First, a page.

Parkinson’s Disease: Tips for Taking Medications
Parkinson’s symptoms are much easier to manage with a good medication routine. In particular, the timing of when medications are taken can affect what activities are possible later on. You should also be aware that as the disease progresses your medications may not work as well or as long as they did before. Your doctor may prescribe different medications. Or, you may need to take the same medications more often.
Timing Is Important
Parkinson’s medications can be a big help. But they may only work well for a certain amount of time before symptoms return. For best results, take medications at the same time each day. It can also help to keep a medication diary. Write down how long it takes for medications to work, and how long it takes before symptoms return. This makes it easier to plan activities for times you’ll feel your best. It also helps your doctor adjust your medications when you're having problems.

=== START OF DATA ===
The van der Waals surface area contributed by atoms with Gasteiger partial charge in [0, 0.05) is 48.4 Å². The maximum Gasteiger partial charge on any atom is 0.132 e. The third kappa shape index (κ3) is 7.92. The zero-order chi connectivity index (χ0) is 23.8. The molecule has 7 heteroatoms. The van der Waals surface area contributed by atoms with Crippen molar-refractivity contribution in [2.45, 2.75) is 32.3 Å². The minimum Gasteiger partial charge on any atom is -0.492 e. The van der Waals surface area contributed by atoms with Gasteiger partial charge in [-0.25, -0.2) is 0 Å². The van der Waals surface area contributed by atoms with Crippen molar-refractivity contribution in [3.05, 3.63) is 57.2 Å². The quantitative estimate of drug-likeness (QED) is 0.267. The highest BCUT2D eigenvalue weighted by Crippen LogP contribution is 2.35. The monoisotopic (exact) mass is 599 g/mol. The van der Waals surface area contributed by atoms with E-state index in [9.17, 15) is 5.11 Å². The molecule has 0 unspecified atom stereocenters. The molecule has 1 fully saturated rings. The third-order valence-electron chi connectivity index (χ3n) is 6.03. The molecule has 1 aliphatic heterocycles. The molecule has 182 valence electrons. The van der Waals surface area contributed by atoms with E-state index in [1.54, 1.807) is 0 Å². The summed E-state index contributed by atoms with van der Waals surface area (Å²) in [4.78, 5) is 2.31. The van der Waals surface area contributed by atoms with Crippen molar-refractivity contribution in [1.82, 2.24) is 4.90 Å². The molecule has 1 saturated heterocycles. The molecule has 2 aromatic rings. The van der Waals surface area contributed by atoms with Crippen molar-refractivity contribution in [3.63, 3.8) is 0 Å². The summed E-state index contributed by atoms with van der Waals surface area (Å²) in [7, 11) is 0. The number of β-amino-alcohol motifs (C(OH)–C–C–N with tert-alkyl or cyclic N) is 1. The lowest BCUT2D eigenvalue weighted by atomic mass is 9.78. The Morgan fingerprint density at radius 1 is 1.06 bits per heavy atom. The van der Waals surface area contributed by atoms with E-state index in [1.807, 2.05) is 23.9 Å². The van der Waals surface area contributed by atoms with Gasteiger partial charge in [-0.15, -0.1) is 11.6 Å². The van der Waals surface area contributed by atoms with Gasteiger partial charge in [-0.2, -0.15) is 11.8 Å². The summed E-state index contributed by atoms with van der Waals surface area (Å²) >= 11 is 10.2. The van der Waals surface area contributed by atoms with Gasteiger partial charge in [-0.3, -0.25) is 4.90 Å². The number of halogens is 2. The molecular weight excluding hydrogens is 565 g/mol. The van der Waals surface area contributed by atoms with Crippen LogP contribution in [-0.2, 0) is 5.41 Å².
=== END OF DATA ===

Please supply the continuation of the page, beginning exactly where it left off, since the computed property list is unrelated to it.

Staying On Track
Below are tips for taking medications. If you have questions about your medications, talk to your doctor or pharmacist:
Use a pillbox or divided tray to keep track of medications.
Take ALL your medications. Don’t take 1 type and skip another.
Avoid taking levodopa at the same time you eat protein (such as meat or beans). Ask your doctor which times are best.
Talk to your doctor if you notice your medications aren’t working as well.
Keep a list of your medications and bring it to doctor’s appointments.
Plan ahead. Be sure to refill prescriptions before they run out. Take medications with you when you travel.
Tell your doctor if you have problems swallowing pills.
Never change your dosage or stop taking medication without talking to your doctor.
Coping with Side Effects
You may have some side effects when you start taking medications. This does not mean you should stop taking them. Instead, talk to your doctor. Be sure to mention side effects, such as nausea, lightheadedness, leg swelling, and sleep problems. Also mention if any medication causes confusion, hallucinations, or involuntary movements. Your doctor may adjust the amount of medication you take. Or, you may be given another type of medication.